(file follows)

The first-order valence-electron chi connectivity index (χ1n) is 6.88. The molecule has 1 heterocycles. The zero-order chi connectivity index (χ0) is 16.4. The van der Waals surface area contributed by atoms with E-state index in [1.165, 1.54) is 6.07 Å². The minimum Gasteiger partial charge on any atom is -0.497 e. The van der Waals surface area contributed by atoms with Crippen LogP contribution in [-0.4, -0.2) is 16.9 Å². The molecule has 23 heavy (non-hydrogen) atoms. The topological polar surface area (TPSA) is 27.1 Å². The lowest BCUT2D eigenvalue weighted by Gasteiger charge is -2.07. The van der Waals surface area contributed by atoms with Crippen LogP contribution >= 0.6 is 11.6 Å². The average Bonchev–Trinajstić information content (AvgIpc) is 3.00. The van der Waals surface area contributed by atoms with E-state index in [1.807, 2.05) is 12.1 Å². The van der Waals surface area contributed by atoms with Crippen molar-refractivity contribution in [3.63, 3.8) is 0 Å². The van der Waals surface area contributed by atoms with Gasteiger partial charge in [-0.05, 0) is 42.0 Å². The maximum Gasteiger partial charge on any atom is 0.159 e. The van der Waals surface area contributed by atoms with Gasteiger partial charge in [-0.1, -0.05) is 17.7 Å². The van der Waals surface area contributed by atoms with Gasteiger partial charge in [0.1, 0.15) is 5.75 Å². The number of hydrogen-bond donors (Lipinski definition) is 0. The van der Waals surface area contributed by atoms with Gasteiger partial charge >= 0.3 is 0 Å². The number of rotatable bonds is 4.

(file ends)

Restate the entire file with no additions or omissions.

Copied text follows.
The first-order valence-electron chi connectivity index (χ1n) is 6.88. The molecule has 1 heterocycles. The zero-order chi connectivity index (χ0) is 16.4. The van der Waals surface area contributed by atoms with E-state index in [1.165, 1.54) is 6.07 Å². The minimum Gasteiger partial charge on any atom is -0.497 e. The van der Waals surface area contributed by atoms with Crippen LogP contribution in [-0.4, -0.2) is 16.9 Å². The molecule has 23 heavy (non-hydrogen) atoms. The topological polar surface area (TPSA) is 27.1 Å². The lowest BCUT2D eigenvalue weighted by Gasteiger charge is -2.07. The van der Waals surface area contributed by atoms with Crippen LogP contribution >= 0.6 is 11.6 Å². The average Bonchev–Trinajstić information content (AvgIpc) is 3.00. The van der Waals surface area contributed by atoms with E-state index in [1.807, 2.05) is 12.1 Å². The van der Waals surface area contributed by atoms with Crippen molar-refractivity contribution in [3.63, 3.8) is 0 Å². The van der Waals surface area contributed by atoms with Gasteiger partial charge in [-0.05, 0) is 42.0 Å². The maximum Gasteiger partial charge on any atom is 0.159 e. The van der Waals surface area contributed by atoms with Gasteiger partial charge in [-0.1, -0.05) is 17.7 Å². The van der Waals surface area contributed by atoms with Gasteiger partial charge in [0.1, 0.15) is 5.75 Å². The number of hydrogen-bond donors (Lipinski definition) is 0. The van der Waals surface area contributed by atoms with Gasteiger partial charge >= 0.3 is 0 Å². The number of rotatable bonds is 4.